The Leadership and Management Division (LMD) of the Special Library Association (SLA) presented a webinar in their professional development series entitled “Beyond Busyness” by Tony Crabbe.
Tony Crabbe discussed how people can deal with a “world of too much”. He argued that the answer is choosing strategically. He provided examples of several companies that have decided to focus their activities on certain strategic goals. These companies demonstrate that in order to prioritize one goal or strategy we need to drop others because they cannot pursue everything and hope to do any of them well.
The same applies to individuals. People should figure out what their top life priories are and focus on those. They should choose only a few priorities (for example 5 priorities not 20) and should avoid committing to any activities that do not support any of those priorities.
Crabbe argued that people should not turn to time management as the answer for dealing with busyness. He finds that when we do more with our time we tend to trade quantity for quality both in terms of the results that we achieve and our level of satisfaction with our day. Sometimes the tools that we use to organize our time can lead us to focus on the little, boring, easy-to-do things rather than focusing on the things that really matter. Multitasking also causes our intellectual performance to drop.
The biggest factor in helping us to focus on the things that matter is to monitor ourselves. We need to monitor ourselves daily and make sure that we do things every day that help us to achieve our big goals.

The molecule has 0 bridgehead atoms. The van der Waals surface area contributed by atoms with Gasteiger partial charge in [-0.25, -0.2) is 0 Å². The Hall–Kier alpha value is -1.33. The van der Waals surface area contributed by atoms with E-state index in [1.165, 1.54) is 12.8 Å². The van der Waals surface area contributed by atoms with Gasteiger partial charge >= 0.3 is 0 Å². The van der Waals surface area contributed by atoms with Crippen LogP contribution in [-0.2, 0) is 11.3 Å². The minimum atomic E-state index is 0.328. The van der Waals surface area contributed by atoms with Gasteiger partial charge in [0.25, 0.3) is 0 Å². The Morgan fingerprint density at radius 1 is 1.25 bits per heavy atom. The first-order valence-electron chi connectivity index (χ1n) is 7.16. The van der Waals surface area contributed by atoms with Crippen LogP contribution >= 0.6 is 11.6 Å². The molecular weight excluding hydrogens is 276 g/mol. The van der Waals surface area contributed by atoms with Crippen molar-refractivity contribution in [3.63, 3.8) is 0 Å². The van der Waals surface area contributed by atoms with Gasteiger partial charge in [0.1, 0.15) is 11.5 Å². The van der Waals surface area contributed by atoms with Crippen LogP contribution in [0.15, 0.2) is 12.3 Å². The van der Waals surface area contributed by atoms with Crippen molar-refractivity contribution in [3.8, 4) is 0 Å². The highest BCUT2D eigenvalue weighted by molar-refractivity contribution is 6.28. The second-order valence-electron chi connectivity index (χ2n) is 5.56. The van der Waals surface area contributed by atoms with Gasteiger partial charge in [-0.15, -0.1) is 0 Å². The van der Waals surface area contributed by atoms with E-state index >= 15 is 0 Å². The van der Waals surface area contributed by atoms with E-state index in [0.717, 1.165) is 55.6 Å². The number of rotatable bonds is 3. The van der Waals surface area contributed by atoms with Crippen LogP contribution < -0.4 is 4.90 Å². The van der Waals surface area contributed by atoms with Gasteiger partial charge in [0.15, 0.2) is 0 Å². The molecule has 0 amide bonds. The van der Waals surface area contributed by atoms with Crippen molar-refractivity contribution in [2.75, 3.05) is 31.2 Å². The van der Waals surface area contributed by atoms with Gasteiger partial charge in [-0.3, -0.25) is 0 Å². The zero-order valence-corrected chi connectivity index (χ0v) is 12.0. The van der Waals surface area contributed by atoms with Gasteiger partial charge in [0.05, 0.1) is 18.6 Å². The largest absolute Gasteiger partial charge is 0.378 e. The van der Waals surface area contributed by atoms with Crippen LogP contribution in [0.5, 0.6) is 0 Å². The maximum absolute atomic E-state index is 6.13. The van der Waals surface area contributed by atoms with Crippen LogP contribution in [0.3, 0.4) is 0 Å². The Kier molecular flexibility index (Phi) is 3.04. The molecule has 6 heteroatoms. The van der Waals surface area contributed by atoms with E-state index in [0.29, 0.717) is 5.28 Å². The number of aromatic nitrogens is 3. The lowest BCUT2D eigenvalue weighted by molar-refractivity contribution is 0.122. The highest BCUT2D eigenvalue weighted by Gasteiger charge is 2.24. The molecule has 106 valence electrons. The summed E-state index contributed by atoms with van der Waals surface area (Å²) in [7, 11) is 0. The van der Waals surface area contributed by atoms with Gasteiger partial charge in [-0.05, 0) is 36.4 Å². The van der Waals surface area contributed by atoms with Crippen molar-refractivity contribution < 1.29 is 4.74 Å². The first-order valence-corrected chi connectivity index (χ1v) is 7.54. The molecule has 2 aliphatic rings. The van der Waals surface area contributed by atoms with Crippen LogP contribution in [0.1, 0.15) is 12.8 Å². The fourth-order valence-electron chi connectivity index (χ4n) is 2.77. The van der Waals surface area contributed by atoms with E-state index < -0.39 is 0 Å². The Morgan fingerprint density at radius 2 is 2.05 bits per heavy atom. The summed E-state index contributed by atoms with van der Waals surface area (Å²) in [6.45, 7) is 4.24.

Crabbe also discussed the reasons why people procrastinate on moving on their big priorities. He noted that some of the reasons for procrastination might be linked to our emotions or psychology and there are no quick tips to get through them. The only way to move forward is to work through whatever issues are keeping us from working on achieving our goals. Take small steps to get started.
Another piece of advice that Crabbe offered was communicating our values and setting boundaries. He gave the example of a senior executive who never missed a family event. This wasn’t a problem for him at work because he clearly communicated to his employer and employees that attending important family events was a priority to him and that he would not miss them. Because this boundary was clearly articulated it ended up being accepted.
Tony Crabbe emphasized the importance of quality of life and encouraged participants to avoid using busyness over relationships. He advised avoiding responding to the phone while engaged in conversations with people. He also recommended not telling people that we are busy when they ask how we are. Avoid choosing the unimportant over the immediate.
Featured Image by Paul Downey